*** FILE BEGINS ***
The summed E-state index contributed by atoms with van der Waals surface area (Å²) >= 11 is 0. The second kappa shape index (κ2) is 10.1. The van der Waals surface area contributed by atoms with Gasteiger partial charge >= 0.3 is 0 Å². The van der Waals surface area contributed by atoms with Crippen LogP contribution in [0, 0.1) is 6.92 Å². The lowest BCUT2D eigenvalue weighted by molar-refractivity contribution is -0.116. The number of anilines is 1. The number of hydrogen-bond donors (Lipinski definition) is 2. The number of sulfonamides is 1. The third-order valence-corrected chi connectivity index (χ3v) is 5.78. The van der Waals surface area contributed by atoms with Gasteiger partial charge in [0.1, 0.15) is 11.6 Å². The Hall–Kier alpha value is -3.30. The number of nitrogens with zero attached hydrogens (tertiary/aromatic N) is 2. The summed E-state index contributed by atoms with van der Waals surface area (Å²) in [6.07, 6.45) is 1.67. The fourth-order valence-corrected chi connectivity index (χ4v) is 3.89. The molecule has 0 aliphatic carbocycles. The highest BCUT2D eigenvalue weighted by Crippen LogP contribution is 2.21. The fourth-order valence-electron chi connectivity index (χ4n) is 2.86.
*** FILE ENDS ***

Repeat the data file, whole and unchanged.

The summed E-state index contributed by atoms with van der Waals surface area (Å²) >= 11 is 0. The second kappa shape index (κ2) is 10.1. The van der Waals surface area contributed by atoms with Gasteiger partial charge >= 0.3 is 0 Å². The van der Waals surface area contributed by atoms with Crippen LogP contribution in [0, 0.1) is 6.92 Å². The lowest BCUT2D eigenvalue weighted by molar-refractivity contribution is -0.116. The number of anilines is 1. The number of hydrogen-bond donors (Lipinski definition) is 2. The number of sulfonamides is 1. The third-order valence-corrected chi connectivity index (χ3v) is 5.78. The van der Waals surface area contributed by atoms with Gasteiger partial charge in [0.1, 0.15) is 11.6 Å². The Hall–Kier alpha value is -3.30. The number of nitrogens with zero attached hydrogens (tertiary/aromatic N) is 2. The summed E-state index contributed by atoms with van der Waals surface area (Å²) in [6.07, 6.45) is 1.67. The fourth-order valence-corrected chi connectivity index (χ4v) is 3.89. The molecule has 0 aliphatic carbocycles. The highest BCUT2D eigenvalue weighted by Crippen LogP contribution is 2.21. The fourth-order valence-electron chi connectivity index (χ4n) is 2.86.